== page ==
The year of 1961 saw rock in a dormant phase, at least creatively. But Elvis, country boy and ex-truck driver that he was, was hard at work -- recording, making movies, even sneaking in a benefit concert here and there for lucky fans. And in between, he and his newly-dubbed Memphis Mafia partied hard, indulging the King's passion for freewheeling Las Vegas and preparing the transformation of Graceland from a family stronghold into a young playboy's royal court. A change was taking place in Elvis, however, both personally and in his public persona; and while it was a very subtle one, the implications were staggering for his career and his well-being. Like so many other icons, the events of Presley's fundamentally mundane yet spiritually vacant "middle period" would have a profound effect on how he behaved once he got his groove back.
The chief culprit in this transformation was a movie called Blue Hawaii, released near the end of '61 (no doubt to drive home the fantasy of King Elvis ruling over a magical warm land during those desolate winter months). Far from his worst movie, it nonetheless establishes the pattern of the dozen-and-a-half or so movies that came afterward, truly horrible vehicles most of them. In Elvis' early film days, he was groomed as a star, in the same way Marilyn Monroe was -- a trainable talent whose magnificent charisma could translate, with some coaching in the basics, to a real acting career. Now that idea was gone, and in its place a travelogue, Elvis as a dress-up doll who could be cut from his pattern page and inserted into any scenario.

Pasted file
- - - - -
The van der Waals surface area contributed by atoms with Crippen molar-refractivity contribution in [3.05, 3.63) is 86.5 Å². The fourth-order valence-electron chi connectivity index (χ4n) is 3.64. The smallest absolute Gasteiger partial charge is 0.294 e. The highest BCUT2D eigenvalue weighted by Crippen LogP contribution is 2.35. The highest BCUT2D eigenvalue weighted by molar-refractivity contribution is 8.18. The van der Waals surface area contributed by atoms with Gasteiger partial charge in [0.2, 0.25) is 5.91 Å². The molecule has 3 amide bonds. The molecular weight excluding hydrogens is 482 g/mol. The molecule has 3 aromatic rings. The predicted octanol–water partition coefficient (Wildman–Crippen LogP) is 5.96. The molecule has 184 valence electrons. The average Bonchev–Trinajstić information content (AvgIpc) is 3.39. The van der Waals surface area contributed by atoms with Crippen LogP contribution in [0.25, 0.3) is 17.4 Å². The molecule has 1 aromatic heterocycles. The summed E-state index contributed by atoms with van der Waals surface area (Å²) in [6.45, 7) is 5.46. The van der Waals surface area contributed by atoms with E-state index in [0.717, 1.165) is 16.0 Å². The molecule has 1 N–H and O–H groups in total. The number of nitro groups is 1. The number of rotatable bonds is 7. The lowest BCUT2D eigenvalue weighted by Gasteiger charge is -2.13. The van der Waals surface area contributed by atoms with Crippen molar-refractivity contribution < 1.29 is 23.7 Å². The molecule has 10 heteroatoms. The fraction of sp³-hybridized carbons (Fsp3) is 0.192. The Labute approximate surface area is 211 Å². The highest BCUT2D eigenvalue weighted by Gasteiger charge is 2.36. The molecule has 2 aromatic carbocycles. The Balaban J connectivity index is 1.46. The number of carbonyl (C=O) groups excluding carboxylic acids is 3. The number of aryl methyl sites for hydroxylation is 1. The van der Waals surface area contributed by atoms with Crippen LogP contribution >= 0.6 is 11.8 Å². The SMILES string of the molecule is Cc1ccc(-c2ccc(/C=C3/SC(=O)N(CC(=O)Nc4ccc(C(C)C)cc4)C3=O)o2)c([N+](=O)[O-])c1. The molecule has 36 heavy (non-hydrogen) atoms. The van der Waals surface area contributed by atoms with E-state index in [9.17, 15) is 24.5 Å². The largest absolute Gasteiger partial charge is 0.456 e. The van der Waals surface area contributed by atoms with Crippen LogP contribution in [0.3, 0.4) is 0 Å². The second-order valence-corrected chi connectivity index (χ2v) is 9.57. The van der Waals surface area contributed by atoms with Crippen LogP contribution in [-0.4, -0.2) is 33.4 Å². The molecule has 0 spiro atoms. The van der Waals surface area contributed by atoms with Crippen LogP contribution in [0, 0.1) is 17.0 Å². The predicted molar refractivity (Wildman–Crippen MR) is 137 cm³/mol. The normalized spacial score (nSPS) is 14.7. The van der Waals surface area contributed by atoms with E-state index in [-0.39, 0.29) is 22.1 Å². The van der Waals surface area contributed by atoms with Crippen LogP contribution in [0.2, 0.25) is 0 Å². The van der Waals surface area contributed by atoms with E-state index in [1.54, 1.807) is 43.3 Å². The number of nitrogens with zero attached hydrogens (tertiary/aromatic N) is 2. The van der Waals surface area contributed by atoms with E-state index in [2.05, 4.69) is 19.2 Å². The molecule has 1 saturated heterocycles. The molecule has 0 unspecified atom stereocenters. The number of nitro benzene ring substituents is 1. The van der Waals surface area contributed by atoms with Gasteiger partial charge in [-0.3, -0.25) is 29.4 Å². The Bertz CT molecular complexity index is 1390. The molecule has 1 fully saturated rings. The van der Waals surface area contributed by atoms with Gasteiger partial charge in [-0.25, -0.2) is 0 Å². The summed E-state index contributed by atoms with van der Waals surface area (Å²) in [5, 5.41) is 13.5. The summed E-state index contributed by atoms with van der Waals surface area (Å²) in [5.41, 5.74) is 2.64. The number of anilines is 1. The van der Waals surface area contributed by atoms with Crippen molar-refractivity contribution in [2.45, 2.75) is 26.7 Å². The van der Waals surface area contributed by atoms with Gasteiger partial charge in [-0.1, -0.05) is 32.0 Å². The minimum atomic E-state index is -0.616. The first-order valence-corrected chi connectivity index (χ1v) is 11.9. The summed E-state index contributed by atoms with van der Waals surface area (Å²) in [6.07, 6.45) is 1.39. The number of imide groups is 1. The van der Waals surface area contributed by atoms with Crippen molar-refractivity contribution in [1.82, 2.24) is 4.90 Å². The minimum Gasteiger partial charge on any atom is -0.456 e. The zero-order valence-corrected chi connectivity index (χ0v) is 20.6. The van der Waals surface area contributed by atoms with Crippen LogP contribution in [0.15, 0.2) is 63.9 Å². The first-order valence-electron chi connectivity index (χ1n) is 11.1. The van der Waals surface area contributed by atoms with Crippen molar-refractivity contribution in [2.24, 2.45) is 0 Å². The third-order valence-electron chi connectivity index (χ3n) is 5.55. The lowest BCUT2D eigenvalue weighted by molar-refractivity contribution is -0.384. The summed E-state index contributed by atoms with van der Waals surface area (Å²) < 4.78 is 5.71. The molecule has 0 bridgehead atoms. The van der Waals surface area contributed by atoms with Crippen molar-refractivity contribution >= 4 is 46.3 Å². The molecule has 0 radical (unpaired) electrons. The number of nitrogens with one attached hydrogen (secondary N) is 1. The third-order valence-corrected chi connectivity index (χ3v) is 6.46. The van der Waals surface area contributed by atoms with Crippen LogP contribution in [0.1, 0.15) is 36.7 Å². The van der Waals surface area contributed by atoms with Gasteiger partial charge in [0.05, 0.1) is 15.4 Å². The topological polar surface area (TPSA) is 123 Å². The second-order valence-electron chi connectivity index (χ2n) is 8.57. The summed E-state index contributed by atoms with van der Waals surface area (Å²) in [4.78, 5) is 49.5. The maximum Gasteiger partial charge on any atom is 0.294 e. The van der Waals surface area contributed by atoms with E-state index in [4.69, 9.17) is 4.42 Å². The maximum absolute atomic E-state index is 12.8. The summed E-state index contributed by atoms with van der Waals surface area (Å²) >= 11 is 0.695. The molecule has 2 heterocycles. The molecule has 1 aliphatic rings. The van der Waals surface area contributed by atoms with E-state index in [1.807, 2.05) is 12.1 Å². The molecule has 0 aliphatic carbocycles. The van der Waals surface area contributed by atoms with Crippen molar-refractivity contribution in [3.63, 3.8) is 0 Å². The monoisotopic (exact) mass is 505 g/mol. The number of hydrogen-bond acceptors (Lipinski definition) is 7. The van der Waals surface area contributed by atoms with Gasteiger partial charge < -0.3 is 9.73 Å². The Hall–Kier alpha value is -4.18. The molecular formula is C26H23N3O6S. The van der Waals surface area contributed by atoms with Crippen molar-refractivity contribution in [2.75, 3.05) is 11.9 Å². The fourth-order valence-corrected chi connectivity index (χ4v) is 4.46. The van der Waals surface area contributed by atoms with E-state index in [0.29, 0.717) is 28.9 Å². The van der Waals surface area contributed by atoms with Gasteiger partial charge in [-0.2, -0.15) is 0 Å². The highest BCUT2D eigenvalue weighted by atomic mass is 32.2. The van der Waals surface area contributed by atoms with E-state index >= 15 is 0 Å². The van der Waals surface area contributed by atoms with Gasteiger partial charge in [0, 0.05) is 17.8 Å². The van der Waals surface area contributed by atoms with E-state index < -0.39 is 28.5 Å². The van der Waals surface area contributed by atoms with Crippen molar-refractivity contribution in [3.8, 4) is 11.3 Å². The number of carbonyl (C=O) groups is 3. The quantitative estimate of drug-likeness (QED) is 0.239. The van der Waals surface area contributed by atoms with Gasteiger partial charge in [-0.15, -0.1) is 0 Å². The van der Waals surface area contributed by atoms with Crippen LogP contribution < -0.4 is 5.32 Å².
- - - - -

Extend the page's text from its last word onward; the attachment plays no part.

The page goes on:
One look at the songs Elvis had started to sing told the whole story. Blue Hawaii did feature a sure-fire hit, a song that not coincidentally happened to rank with his finest pre-Army work: the ballad "Can't Help Falling In Love." But even that achievement was a rewrite of a French standard. The rest of the soundtrack album is filled with bad travelogues and worse jokes, novelty songs, most of them: "Ito Eats," "Slicin' Sand," "Ku-U-I-Po." The closest any of this gets to rock is the dismal "Rock-A-Hula-Baby." 1961 did see some singles (recorded in Nashville AND Hollywood, disproving the myth that Elvis needed to stay close to home) that could stand up next to his earlier work, songs like "Surrender," "I Feel So Bad," "Little Sister," and "(Marie's the Name Of) His Latest Flame." But only "Sister" could be said to have been a real rock number. Elvis Presley was heading into irrelevance, and as the world began to groove to soul, Motown, and the Beatles, the web of comfort he allowed to be spun around him would nearly choke off his muse.